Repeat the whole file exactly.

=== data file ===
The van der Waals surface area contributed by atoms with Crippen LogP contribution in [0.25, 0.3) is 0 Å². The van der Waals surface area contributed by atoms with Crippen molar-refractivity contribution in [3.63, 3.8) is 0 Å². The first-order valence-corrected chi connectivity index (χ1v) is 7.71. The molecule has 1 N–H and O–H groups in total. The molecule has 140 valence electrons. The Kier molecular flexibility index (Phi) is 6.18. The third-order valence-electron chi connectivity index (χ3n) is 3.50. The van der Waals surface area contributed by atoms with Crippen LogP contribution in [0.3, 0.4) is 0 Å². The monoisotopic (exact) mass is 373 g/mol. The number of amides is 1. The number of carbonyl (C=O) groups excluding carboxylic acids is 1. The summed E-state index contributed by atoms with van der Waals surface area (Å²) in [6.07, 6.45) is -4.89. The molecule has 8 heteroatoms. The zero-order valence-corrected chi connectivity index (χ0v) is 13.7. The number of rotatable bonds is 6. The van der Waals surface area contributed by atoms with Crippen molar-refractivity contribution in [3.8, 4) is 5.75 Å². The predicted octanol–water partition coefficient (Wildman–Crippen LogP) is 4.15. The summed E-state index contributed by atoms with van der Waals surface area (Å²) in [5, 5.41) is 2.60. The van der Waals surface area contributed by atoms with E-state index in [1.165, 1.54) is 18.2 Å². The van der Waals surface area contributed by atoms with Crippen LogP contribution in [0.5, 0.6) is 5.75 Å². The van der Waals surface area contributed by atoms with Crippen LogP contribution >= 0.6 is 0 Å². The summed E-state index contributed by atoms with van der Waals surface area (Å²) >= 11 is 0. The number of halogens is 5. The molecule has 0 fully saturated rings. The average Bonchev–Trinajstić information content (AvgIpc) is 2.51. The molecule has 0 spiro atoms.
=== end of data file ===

The van der Waals surface area contributed by atoms with Crippen LogP contribution in [0.25, 0.3) is 0 Å². The van der Waals surface area contributed by atoms with Crippen molar-refractivity contribution in [3.63, 3.8) is 0 Å². The first-order valence-corrected chi connectivity index (χ1v) is 7.71. The molecule has 1 N–H and O–H groups in total. The molecule has 140 valence electrons. The Kier molecular flexibility index (Phi) is 6.18. The third-order valence-electron chi connectivity index (χ3n) is 3.50. The van der Waals surface area contributed by atoms with Crippen LogP contribution in [0.3, 0.4) is 0 Å². The monoisotopic (exact) mass is 373 g/mol. The number of amides is 1. The number of carbonyl (C=O) groups excluding carboxylic acids is 1. The summed E-state index contributed by atoms with van der Waals surface area (Å²) in [6.07, 6.45) is -4.89. The molecule has 8 heteroatoms. The zero-order valence-corrected chi connectivity index (χ0v) is 13.7. The number of rotatable bonds is 6. The van der Waals surface area contributed by atoms with Crippen molar-refractivity contribution in [3.8, 4) is 5.75 Å². The predicted octanol–water partition coefficient (Wildman–Crippen LogP) is 4.15. The summed E-state index contributed by atoms with van der Waals surface area (Å²) in [5, 5.41) is 2.60. The van der Waals surface area contributed by atoms with E-state index in [1.165, 1.54) is 18.2 Å². The van der Waals surface area contributed by atoms with Crippen LogP contribution in [0.5, 0.6) is 5.75 Å². The van der Waals surface area contributed by atoms with Crippen LogP contribution >= 0.6 is 0 Å². The summed E-state index contributed by atoms with van der Waals surface area (Å²) >= 11 is 0. The number of halogens is 5. The molecule has 0 fully saturated rings. The average Bonchev–Trinajstić information content (AvgIpc) is 2.51. The molecule has 0 spiro atoms.